9 Factors That Determine Your APR Rate

If you have credit card debt, you’ve probably come across the question, “What is a good APR rate?” A good annual percentage rate (APR) usually sits between 10 and 30 percent. It is one of the key factors in determining how much interest you pay on your debt. It also helps determine whether you’ll be able to pay off your balance before the end of the year or if you’ll be stuck paying minimum payments for years to come. Read on to learn more about calculating your APR and which factors affect it.

1. Credit Card Issuer

As per the professionals at SoFi, “APR will vary based on the type of credit card.” The credit card issuer is the financial institution that issues the credit card to the consumer. The credit card issuer is also the organization that sets the APR rate for the credit card. Therefore, the type of credit card issuer you have will affect your APR rate.

2. Creditworthiness

One of the biggest factors determining your APR is your creditworthiness—in other words, how likely you are to repay your debt. This is determined by your credit score, which is a number that represents your credit history.

3. Type of Account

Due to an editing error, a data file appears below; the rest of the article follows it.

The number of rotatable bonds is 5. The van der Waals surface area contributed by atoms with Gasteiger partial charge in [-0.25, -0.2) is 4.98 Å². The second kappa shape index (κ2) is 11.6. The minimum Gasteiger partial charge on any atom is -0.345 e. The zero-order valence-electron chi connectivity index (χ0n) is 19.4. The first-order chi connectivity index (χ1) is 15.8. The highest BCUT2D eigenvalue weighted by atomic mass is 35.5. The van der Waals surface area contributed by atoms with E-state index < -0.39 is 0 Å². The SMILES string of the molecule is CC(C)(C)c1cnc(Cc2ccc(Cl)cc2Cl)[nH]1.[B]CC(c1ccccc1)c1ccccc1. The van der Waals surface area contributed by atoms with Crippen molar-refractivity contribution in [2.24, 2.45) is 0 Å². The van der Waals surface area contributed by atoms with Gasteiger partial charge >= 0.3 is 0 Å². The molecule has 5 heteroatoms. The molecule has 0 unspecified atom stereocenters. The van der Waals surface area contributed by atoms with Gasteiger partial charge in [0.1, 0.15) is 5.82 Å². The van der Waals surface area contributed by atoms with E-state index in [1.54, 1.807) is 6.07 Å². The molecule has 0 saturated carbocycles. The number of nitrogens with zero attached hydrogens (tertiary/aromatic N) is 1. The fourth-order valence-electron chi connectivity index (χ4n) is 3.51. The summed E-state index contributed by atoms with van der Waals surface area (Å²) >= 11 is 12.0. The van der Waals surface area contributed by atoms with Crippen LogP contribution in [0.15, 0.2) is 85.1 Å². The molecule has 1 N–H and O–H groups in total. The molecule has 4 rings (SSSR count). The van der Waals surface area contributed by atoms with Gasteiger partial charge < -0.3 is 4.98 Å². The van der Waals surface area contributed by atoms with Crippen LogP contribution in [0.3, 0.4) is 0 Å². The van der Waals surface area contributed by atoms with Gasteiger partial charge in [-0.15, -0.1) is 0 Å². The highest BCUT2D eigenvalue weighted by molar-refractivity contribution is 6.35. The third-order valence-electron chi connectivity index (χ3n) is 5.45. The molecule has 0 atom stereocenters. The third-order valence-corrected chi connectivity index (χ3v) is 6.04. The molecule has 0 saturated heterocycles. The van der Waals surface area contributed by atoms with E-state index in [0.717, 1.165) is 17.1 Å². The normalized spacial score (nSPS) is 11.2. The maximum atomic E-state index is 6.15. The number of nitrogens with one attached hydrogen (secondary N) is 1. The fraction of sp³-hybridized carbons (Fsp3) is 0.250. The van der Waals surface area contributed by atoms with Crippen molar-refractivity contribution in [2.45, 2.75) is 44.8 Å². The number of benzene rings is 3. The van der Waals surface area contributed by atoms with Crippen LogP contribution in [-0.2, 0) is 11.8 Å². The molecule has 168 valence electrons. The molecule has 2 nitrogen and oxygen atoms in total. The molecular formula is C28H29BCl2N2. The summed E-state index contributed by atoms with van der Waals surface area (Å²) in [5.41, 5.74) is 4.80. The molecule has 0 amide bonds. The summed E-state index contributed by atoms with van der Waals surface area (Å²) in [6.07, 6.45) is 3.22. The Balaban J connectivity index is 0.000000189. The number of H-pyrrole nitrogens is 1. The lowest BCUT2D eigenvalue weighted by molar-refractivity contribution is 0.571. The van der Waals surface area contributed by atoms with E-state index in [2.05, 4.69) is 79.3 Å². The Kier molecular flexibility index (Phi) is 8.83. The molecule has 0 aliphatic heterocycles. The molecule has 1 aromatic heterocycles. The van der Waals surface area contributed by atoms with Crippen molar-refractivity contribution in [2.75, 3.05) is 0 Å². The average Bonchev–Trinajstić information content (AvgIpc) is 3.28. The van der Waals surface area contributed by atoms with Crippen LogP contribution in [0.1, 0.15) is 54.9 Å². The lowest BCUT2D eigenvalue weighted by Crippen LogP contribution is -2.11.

The type of account you have can affect your APR rate. For example, you may have a higher APR if you have a business credit card than if you have a personal credit card.

4. Other Fees

In addition to the APR, you may also be charged other fees. The type of card and how much you spend on it will determine how many fees are assessed.

5. Annual Percentage Rate Changes Over Time

APR changes over time and is affected by many factors. Some of these factors include:

  • Credit history
  • Credit score
  • Length of credit history
  • Debt/income ratio
  • Credit card type

These APR changes can significantly impact your budget and the amount you owe if you have outstanding balances on your credit cards.

6. Tax Consequences

Depending on the structure of your business, you may be subject to different tax consequences. For example, if you are a sole proprietor, you will be taxed as an individual.

7. How Late Payments Affect Interest Rates

Your payment history is an essential factor in figuring out your interest rate. According to the experts at SoFi, your rate will be higher if you have a past of delinquency.

8. Using Your Card a Lot vs. Not at All

One factor determining your APR rate is how often you use your credit card. For example, if you are someone who pays their balance in full every month, you will likely have a lower APR than someone who only makes the minimum payment.

9. Transferring Balances

One factor affecting your APR is whether or not you transfer balances from other credit cards. If you do, the issuer may charge a balance transfer fee, typically a percentage of the amount being transferred.

After reading this blog post, you should better understand how your APR rate is determined. Keep in mind that your credit score is one-factor lenders look at when considering you for a loan or credit card.

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